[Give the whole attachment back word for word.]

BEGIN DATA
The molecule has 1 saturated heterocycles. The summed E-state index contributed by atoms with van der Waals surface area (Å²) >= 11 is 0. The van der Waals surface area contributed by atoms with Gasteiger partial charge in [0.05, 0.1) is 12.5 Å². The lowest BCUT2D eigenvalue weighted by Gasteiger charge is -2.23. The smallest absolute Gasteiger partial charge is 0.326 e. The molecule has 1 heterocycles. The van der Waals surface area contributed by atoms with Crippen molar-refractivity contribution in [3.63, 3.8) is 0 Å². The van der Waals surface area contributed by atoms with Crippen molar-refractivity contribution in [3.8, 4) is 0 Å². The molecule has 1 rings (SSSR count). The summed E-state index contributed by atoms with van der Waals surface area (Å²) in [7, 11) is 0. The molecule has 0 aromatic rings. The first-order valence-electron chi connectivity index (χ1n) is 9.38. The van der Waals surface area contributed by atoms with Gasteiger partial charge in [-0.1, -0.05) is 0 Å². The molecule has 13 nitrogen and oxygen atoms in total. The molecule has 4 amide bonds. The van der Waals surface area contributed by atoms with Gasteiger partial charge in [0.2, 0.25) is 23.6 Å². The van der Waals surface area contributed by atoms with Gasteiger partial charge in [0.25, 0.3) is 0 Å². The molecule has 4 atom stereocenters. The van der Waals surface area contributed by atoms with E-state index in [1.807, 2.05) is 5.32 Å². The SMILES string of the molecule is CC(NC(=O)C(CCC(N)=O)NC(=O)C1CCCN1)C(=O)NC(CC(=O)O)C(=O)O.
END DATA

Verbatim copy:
The molecule has 1 saturated heterocycles. The summed E-state index contributed by atoms with van der Waals surface area (Å²) >= 11 is 0. The van der Waals surface area contributed by atoms with Gasteiger partial charge in [0.05, 0.1) is 12.5 Å². The lowest BCUT2D eigenvalue weighted by Gasteiger charge is -2.23. The smallest absolute Gasteiger partial charge is 0.326 e. The molecule has 1 heterocycles. The van der Waals surface area contributed by atoms with Crippen molar-refractivity contribution in [3.63, 3.8) is 0 Å². The van der Waals surface area contributed by atoms with Crippen molar-refractivity contribution in [3.8, 4) is 0 Å². The molecule has 1 rings (SSSR count). The summed E-state index contributed by atoms with van der Waals surface area (Å²) in [7, 11) is 0. The molecule has 0 aromatic rings. The first-order valence-electron chi connectivity index (χ1n) is 9.38. The van der Waals surface area contributed by atoms with Gasteiger partial charge in [-0.1, -0.05) is 0 Å². The molecule has 13 nitrogen and oxygen atoms in total. The molecule has 4 amide bonds. The van der Waals surface area contributed by atoms with Gasteiger partial charge in [0.2, 0.25) is 23.6 Å². The van der Waals surface area contributed by atoms with Gasteiger partial charge in [0.25, 0.3) is 0 Å². The molecule has 4 atom stereocenters. The van der Waals surface area contributed by atoms with E-state index in [1.807, 2.05) is 5.32 Å². The SMILES string of the molecule is CC(NC(=O)C(CCC(N)=O)NC(=O)C1CCCN1)C(=O)NC(CC(=O)O)C(=O)O.